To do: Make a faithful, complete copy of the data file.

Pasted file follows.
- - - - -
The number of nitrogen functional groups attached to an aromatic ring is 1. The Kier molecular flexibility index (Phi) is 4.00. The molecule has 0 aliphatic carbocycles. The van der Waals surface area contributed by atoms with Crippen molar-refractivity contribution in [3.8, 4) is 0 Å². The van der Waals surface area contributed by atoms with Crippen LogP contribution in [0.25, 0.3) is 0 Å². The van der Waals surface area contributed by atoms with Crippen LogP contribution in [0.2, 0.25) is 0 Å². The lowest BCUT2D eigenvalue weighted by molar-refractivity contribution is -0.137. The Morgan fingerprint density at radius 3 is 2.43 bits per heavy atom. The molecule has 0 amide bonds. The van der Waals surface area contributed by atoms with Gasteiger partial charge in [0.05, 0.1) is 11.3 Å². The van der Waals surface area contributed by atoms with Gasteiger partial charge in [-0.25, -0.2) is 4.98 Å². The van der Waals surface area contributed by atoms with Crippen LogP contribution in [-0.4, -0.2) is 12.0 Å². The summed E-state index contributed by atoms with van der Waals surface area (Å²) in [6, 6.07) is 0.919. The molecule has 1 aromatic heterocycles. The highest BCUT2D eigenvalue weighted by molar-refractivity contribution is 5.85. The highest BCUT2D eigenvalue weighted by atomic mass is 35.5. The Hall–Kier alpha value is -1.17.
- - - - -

The number of nitrogen functional groups attached to an aromatic ring is 1. The Kier molecular flexibility index (Phi) is 4.00. The molecule has 0 aliphatic carbocycles. The van der Waals surface area contributed by atoms with Crippen molar-refractivity contribution in [3.8, 4) is 0 Å². The van der Waals surface area contributed by atoms with Crippen LogP contribution in [0.25, 0.3) is 0 Å². The van der Waals surface area contributed by atoms with Crippen LogP contribution in [0.2, 0.25) is 0 Å². The lowest BCUT2D eigenvalue weighted by molar-refractivity contribution is -0.137. The Morgan fingerprint density at radius 3 is 2.43 bits per heavy atom. The molecule has 0 amide bonds. The van der Waals surface area contributed by atoms with Gasteiger partial charge in [0.05, 0.1) is 11.3 Å². The van der Waals surface area contributed by atoms with Gasteiger partial charge in [-0.25, -0.2) is 4.98 Å². The van der Waals surface area contributed by atoms with Crippen LogP contribution in [-0.4, -0.2) is 12.0 Å². The summed E-state index contributed by atoms with van der Waals surface area (Å²) in [6, 6.07) is 0.919. The molecule has 1 aromatic heterocycles. The highest BCUT2D eigenvalue weighted by molar-refractivity contribution is 5.85. The highest BCUT2D eigenvalue weighted by atomic mass is 35.5. The Hall–Kier alpha value is -1.17.